Imagine it if someone requested the form but then didn’t allow you to send it to them?
Gaining clear consent
When someone is checking out of your store, you can offer them the option of opting in to receive updates from you.
This is usually in the form of a tickbox somewhere on the checkout page – importantly, it needs to be un-ticked initially.
There is also something called the soft opt-in. This is where someone buys from you and gives their email to you as part of the buying process. PECR allows you to take the view that your customers, having bought from you, would not mind knowing about similar products. So as long as you give them a chance to opt-out at the time they buy the product from you and give them a right to opt-out every time you email them then that’s OK.
And that’s really it.
The law is extremely clear on what can and cannot be sent to customers, and it leaves little to interpretation.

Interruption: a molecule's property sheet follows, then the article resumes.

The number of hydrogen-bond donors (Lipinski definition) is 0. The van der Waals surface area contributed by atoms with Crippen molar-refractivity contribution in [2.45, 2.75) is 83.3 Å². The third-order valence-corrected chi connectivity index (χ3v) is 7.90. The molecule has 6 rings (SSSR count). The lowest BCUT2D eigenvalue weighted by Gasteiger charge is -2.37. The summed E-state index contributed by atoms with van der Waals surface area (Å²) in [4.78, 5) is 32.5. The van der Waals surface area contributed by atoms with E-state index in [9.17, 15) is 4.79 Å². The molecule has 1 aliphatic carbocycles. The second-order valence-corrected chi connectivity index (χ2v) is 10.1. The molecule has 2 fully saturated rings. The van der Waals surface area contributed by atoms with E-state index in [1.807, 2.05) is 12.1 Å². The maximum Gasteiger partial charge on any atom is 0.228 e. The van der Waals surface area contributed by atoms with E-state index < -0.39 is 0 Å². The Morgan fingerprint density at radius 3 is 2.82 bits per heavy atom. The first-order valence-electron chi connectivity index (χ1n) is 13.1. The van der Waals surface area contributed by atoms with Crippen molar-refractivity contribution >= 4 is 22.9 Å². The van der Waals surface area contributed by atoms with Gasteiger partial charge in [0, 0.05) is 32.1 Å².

The simple fact is, if you want to market to customers then you need to have their permission or you act under the soft opt-in. There are no clever ways around it, and if you break the rules of GDPR and PECR, you’re in danger of being picked up by the ICO and fined.
Unless you’ve spent the last 12 months on the International Space Station, there’s a very good chance that the Covid 19 pandemic has affected you in some way. For many, it has seen a fundamental shift in the way they run their business. Those in the retail and hospitality sector have been hit particularly hard, and it’s during these difficult times, some find that they have to adapt and try new ways to bolster an income that has been severely reduced. Going online has been the obvious choice, and so 2020 became the year that shop owners, small and large, took the plunge and got themselves a website. Of course, it used to be challenging to start an online shop, but there are so many ways to do it these days; you can be up and running within a day. It’s no surprise that Shopify now has 1.5 million websites hosted on its platform, and it’s one of the fastest-growing systems for starting up an online presence. But there’s a particular responsibility that comes with owning an online store, and it’s something that needs to be taken seriously: GDPR.
It’s not just about that pop-up